Money problems negatively impact our health
When was the last time you thought about money?
Almost half of Americans worry about their finances at least once a week, according to a survey from life insurance company MassMutual. Almost one quarter of us are probably thinking about our money problems daily or more.
Even though most respondents say they feel somewhat financially secure, 37 percent aren’t confident at all in their finances. One of the biggest causes of financial worry comes from the current political climate and the potential effects it could have on health care.
Almost half — 47 percent — are concerned about how their health care will change, and the worry is strongest among middle-class Americans. The most concerned group (69 percent) are making between $45,000 and $75,000 annually.
The same income bracket has the highest level of stress when it comes to money generally: 59 percent of them say their weekly money worries impact their mental health. Stress is also the biggest factor among all income brackets.
“Four in 10 respondents (40 percent) said they worry about money at least once a week while at work,” the study says. “Those earning less than $45,000 reported bringing their financial concerns to work at least once a week and 20 percent said daily.”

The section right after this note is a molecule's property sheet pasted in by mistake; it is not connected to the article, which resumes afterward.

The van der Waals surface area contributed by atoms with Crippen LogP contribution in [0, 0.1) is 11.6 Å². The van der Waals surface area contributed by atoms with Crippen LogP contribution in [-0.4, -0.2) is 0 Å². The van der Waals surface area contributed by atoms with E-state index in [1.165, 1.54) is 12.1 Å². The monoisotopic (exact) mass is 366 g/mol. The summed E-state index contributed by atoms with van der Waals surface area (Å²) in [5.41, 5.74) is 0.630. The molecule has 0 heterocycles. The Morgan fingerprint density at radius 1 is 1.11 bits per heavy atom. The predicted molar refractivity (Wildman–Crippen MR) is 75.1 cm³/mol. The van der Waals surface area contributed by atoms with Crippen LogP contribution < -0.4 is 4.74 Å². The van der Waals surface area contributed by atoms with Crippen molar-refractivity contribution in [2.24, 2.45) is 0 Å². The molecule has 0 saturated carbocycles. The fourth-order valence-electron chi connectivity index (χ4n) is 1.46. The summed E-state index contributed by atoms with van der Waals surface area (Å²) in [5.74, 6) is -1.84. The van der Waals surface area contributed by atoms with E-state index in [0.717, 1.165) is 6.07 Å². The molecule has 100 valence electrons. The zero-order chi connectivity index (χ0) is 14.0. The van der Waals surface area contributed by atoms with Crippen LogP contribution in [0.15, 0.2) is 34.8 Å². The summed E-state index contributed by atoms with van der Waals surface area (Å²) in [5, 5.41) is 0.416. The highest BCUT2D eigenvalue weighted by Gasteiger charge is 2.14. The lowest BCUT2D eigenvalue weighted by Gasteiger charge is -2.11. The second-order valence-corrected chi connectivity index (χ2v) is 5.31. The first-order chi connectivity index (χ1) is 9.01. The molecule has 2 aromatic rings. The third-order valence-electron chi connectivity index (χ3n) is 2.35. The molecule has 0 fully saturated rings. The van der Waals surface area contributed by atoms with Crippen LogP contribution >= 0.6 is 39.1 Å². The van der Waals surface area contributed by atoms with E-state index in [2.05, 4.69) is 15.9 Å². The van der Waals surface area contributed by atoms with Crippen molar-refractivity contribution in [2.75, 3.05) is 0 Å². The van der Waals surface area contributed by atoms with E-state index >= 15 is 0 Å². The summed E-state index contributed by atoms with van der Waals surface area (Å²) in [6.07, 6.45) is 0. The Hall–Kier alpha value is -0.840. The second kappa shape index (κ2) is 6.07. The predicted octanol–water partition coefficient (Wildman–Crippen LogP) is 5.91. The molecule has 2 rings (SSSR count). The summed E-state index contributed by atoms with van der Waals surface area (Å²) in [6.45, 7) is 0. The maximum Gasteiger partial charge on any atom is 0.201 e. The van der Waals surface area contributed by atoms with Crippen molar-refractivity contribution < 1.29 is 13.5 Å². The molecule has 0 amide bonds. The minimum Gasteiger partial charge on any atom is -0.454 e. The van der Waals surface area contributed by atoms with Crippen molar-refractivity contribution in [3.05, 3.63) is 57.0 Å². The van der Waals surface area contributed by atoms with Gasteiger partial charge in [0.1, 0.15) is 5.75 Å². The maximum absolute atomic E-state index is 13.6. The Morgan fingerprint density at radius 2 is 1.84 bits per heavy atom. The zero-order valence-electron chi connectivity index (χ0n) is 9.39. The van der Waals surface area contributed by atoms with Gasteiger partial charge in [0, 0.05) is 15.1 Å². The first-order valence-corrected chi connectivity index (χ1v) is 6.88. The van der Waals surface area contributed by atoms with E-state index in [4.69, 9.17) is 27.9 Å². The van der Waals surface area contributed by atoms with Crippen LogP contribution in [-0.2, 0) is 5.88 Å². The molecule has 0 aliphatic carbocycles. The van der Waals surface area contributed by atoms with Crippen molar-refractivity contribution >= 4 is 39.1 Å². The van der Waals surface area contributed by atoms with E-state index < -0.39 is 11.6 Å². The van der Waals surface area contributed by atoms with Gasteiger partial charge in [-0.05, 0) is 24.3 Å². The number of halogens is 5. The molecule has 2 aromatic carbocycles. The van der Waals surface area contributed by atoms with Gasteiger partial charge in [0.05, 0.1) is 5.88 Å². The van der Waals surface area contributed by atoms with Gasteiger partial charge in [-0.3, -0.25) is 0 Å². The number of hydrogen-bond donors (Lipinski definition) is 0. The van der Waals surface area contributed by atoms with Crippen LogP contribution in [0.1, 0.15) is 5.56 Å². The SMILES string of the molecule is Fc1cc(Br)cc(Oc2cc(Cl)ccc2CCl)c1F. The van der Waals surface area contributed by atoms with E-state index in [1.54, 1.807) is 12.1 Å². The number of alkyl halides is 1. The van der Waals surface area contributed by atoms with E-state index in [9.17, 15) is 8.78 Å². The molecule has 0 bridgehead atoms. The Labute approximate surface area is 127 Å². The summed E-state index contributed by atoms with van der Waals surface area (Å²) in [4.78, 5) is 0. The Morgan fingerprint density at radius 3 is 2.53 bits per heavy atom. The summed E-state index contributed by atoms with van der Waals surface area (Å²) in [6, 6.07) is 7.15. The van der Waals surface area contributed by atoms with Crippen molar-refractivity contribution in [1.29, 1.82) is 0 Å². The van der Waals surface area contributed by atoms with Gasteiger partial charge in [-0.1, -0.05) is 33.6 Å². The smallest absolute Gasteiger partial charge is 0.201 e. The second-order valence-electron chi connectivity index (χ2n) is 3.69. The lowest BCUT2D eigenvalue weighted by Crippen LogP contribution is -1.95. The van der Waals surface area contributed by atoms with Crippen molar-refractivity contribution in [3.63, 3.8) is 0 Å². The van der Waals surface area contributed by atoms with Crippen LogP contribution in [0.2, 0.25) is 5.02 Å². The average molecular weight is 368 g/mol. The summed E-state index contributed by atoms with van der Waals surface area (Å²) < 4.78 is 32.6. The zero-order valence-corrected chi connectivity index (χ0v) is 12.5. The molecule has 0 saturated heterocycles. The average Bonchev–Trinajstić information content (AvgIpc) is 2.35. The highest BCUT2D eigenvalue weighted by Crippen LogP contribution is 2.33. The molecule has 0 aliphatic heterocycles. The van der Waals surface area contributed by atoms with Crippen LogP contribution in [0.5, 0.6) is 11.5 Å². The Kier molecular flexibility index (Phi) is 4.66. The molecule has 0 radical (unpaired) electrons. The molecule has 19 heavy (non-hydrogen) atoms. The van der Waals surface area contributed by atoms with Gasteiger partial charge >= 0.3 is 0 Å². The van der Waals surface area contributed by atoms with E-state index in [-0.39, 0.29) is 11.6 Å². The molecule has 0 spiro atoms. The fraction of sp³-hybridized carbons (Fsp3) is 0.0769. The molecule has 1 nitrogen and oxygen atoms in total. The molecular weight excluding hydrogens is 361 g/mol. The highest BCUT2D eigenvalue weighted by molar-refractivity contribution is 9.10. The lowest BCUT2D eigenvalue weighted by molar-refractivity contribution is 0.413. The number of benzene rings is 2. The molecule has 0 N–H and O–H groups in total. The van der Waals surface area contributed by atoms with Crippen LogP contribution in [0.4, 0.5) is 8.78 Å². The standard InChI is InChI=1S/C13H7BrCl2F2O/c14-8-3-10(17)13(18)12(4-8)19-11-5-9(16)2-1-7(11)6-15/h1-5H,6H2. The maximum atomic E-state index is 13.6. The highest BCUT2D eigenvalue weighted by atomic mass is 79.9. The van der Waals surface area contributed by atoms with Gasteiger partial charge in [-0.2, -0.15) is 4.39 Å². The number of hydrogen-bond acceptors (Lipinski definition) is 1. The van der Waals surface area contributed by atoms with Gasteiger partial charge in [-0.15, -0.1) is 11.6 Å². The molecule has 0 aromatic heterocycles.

What are we worried about?
When you go to sleep at night, chances are you’re freaking out about your lack of retirement savings.
MassMutual says it’s the biggest financial concern for lower-income Americans who make less than $45,000 (84 percent) and it’s even the biggest worry for higher-income Americans who make $75,000 to $150,000 (54 percent). Middle Americans also claim this as their biggest worry, with 73 percent reporting they are behind on retirement preparations.
And that retirement worry bleeds into the workplace. Most respondents — 52 percent — say they wish their employer offered help and resources for their finances. Nearly the same amount wish their employer did more to educate them on saving for retirement.
“Financial issues are not only a significant problem for many people personally, they may have a big impact on employers who may face increasing costs for health care, disability leave and lost productivity,” says Teresa Hassara, a manager at MassMutual. “There is an overwhelming need for more education about personal financial issues and resources to help workers better manage their financial lives.”
MassMutual says the biggest fears are family illnesses (67 percent), financial emergencies (65 percent), and a stock market drop (43 percent). Nearly 40 percent fear a terrorist attack.
Financial fears have loomed over Americans for a long time. No one is ready for retirement. For many workers, retirement isn’t even top of mind enough to remember that they actually have a retirement account at work. It’s not just low- and middle-income Americans: Even the rich worry about retirement.
But there are companies out there who are doing great things by helping their employees prepare for retirement. Some have metric tracking to monitor employees’ retirement savings. This alone makes workers more likely to save for retirement than if the company didn’t have metrics.
Meet the Author
Article last modified on August 2, 2017 Published by Debt.com, LLC . Mobile users may also access the AMP Version: Financial Woes Are Literally Killing Us - AMP.